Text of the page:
* Most prescriptive grammarians prefer "I feel bad" to "I feel badly", but "I feel badly" is widely used in US English. * (term) is sometimes used after (feel) in its copulative sense where one might expect an adjective, ie, (bad). * Some users use (badly) when referring to an emotional state, and (bad) when referring to a more physical or medical state. * Adjectives to which "feel" is often applied as a copula: free, cold, cool, warm, hot, young, old, good, great, fine, happy, glad, satisfied, excited, bad, depressed, unhappy, sad, blue, sorry, smart, stupid, loved, appreciated, accepted, rejected, lonely, isolated, insulted, offended, slighted, cheated, shy, refreshed, tired, exhausted, calm, relaxed, angry, annoyed, frustrated, anxious, worried, jealous, proud, confident, safe, grateful, uncomfortable, unsafe, insecure, desperate, guilty, ashamed, disappointed, dirty, odd, strange, ill, sick.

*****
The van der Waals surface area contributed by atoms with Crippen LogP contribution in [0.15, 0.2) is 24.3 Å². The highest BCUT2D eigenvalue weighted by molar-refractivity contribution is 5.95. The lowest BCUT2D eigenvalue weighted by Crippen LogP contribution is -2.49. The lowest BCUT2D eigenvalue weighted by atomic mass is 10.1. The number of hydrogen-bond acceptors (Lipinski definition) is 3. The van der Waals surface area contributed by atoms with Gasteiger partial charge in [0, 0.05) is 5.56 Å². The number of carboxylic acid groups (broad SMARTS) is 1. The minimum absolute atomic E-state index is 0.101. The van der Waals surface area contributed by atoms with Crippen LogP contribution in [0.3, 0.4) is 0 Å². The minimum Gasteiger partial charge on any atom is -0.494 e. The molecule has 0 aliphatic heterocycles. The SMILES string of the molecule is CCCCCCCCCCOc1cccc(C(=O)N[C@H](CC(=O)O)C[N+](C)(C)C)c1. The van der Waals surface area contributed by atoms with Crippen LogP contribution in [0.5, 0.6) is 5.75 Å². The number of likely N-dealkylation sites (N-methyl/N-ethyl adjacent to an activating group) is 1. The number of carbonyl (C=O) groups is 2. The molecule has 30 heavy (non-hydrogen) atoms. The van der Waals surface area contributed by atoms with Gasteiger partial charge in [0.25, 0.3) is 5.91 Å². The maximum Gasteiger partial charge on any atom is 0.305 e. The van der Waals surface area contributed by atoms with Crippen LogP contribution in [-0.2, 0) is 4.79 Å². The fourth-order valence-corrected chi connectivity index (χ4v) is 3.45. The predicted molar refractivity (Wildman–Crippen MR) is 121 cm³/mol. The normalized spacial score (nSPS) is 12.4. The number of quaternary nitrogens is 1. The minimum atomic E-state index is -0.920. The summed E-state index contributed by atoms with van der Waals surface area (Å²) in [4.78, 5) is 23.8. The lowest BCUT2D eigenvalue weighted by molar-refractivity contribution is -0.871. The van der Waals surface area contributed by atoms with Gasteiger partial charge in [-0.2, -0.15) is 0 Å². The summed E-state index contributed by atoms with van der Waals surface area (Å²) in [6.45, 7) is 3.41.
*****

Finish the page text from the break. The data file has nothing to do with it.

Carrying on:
Derived terms
    * * * * * * * * * * * * * * * * * * *

    Noun

    (en noun)
  • A quality of an object experienced by touch.
  • Bark has a rough feel .
  • A vague mental impression.
  • You should get a feel of the area before moving in.
  • An act of fondling.
  • She gave me a quick feel to show that she loves me.
  • A vague understanding
  • I'm getting a feel for what you mean.
  • An intuitive ability
  • She has a feel for music.
  • Alternative form of feeling
  • I know that feel.
    Derived terms
    * cop a feel * get a feel for * mouthfeel

    Statistics

    *

    Anagrams

    *

    Etymology 2

    From (etyl) feele, fele, feole, from (etyl) fela, feala, . Related to (l).

    Pronoun

    (English Pronouns)
  • Adjective

    (-)